And then came KenKen. The puzzle was invented in 2004 in Japan by a teacher who had been using it in the classroom as a tool to help improve his students’ math and logic skills. (The original Japanese name is the Kashikoku NaruPuzzle, which means “a puzzle that makes you smarter.”) A Japanese book publisher soon discovered the puzzle and it was quick to gain success in that country, selling more than 1.3 million books in 10 months after it was launched in 2006. Fuhrer was introduced to KenKen the following year, by a business colleague in Japan who was trying to figure out how to market the puzzle worldwide. It wasn’t love at first sight. 

“It looked very hard and visually intimidating,” says Fuhrer. “Honestly, my eyes glazed over. The funny thing is, it’s so easy and addicting once you learn the system.”

Fuhrer recalls a repartee with his colleague, who kept insisting how amazing the puzzle was. “I said, ‘This could be the greatest product in the world, but nobody’s ever heard about it, and it doesn’t mean anything if no one knows about it.’ Then he said, ‘How do people hear about it?’ and I replied, ‘It has to be in the newspaper!’”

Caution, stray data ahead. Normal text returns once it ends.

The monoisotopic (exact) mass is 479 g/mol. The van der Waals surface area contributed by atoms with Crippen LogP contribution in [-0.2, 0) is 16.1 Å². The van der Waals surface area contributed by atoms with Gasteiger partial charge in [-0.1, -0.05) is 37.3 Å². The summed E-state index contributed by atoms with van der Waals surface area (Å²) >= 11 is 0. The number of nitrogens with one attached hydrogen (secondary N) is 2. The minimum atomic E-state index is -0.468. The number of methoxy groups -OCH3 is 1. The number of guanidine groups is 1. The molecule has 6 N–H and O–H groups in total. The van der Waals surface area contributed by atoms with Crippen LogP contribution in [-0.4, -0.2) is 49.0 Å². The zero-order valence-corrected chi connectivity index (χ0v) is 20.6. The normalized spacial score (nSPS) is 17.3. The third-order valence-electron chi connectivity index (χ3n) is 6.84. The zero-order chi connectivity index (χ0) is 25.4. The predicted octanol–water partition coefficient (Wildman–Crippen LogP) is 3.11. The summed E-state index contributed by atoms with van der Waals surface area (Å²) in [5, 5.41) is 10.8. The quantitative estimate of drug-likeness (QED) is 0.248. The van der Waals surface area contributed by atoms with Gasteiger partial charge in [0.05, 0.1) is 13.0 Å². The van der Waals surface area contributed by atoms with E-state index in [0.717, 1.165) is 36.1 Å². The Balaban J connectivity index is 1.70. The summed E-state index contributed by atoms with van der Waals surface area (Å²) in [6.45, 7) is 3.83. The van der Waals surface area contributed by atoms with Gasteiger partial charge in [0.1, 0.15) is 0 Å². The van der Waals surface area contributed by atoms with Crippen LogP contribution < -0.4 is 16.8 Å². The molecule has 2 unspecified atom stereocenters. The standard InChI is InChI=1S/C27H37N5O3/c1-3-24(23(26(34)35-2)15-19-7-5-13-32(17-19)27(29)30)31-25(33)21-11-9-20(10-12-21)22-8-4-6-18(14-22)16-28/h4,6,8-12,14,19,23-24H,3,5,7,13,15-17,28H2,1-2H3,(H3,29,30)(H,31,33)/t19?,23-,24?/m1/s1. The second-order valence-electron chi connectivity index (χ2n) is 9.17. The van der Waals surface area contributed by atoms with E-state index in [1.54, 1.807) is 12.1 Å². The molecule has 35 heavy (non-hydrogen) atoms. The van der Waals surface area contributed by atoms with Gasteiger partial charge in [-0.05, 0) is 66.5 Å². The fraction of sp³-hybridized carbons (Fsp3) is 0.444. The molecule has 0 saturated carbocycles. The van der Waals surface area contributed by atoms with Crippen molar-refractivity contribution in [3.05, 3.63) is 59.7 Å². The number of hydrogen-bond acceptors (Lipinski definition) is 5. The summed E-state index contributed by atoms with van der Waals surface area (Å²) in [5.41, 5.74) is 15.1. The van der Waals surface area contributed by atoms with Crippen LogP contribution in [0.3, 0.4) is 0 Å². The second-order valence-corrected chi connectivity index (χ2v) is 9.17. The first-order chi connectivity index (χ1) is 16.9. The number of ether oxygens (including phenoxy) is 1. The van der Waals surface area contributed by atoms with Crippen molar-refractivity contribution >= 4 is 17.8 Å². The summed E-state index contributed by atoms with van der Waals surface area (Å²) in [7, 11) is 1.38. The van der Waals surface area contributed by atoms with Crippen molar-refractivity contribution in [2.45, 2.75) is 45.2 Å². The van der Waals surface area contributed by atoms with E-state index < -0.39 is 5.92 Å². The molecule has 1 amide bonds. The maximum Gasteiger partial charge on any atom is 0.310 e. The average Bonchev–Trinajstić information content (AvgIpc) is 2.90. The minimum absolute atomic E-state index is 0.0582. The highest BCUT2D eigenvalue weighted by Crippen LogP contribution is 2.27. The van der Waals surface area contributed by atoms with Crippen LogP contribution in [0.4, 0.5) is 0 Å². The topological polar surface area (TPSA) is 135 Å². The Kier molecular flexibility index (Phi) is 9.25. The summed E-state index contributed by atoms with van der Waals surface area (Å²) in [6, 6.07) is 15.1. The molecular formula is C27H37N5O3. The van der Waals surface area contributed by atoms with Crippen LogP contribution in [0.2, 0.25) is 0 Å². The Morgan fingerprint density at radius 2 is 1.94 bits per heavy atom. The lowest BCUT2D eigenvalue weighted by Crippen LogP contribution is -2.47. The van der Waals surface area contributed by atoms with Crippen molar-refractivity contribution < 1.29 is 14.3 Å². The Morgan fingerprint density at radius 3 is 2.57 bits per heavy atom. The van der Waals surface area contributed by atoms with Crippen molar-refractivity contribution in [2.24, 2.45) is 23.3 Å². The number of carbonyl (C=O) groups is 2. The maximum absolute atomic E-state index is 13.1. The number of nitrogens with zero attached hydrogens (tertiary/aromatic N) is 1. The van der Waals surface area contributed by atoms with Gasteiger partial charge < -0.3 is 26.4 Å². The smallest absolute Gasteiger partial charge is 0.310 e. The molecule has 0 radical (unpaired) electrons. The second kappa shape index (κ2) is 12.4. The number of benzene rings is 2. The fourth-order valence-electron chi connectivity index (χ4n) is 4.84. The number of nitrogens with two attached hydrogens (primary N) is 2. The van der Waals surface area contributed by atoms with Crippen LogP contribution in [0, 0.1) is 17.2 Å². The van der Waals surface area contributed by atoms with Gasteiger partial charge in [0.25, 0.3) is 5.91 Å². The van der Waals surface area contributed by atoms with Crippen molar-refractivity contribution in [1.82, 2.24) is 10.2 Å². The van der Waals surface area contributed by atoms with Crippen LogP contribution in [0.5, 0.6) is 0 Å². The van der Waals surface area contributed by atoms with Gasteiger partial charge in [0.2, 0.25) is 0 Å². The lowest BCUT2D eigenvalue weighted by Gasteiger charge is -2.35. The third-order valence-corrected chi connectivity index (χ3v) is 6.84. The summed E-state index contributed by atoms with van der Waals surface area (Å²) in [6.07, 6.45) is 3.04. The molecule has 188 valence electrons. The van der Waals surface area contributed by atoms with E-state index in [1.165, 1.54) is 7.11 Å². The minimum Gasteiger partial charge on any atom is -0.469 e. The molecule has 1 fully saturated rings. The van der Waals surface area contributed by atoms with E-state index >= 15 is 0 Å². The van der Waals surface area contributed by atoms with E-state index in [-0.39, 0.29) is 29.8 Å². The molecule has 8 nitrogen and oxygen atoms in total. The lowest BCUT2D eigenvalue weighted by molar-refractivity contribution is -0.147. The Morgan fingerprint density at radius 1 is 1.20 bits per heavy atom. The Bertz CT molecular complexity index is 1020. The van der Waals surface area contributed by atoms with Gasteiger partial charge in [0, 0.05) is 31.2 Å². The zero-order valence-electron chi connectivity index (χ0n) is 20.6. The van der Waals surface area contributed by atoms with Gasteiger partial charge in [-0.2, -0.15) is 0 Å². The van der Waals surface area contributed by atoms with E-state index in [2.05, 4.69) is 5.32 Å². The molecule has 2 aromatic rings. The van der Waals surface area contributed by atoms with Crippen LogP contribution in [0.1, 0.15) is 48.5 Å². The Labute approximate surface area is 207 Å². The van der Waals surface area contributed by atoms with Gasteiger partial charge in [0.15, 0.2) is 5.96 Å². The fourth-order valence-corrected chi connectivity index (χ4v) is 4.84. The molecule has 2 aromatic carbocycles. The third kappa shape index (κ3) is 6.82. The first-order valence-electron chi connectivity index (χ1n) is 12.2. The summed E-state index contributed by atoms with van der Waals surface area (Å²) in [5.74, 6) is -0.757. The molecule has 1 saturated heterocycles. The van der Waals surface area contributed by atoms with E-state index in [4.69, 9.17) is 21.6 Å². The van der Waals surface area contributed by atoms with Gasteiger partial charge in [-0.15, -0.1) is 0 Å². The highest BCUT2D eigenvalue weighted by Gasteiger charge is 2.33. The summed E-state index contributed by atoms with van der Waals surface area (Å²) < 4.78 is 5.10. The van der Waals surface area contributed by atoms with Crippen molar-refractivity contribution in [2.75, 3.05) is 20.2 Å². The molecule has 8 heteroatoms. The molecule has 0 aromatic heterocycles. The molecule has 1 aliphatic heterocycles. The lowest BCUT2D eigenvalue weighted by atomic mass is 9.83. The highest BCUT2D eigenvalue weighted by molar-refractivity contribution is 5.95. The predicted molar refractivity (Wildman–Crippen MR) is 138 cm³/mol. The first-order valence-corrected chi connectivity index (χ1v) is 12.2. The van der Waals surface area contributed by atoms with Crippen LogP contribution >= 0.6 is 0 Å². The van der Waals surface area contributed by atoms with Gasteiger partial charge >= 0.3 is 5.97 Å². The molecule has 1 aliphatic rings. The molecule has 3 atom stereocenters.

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With that, the idea to approach Will Shortz popped into Fuhrer’s mind. A colleague of his made the introduction to the famed New York Times crossword puzzle editor, and the rest is history. “People pitch me on new puzzles all the time. Most of them aren’t very good. When Bob first phoned me, I agreed to meet with him only because he lives practically around the corner—he’s in Chappaqua, and I’m in Pleasantville—and he agreed to take no more than 10 minutes of my time. But once he came to my house and let me try a KenKen, he didn’t have to sell me. I was hooked from the start,” says Shortz.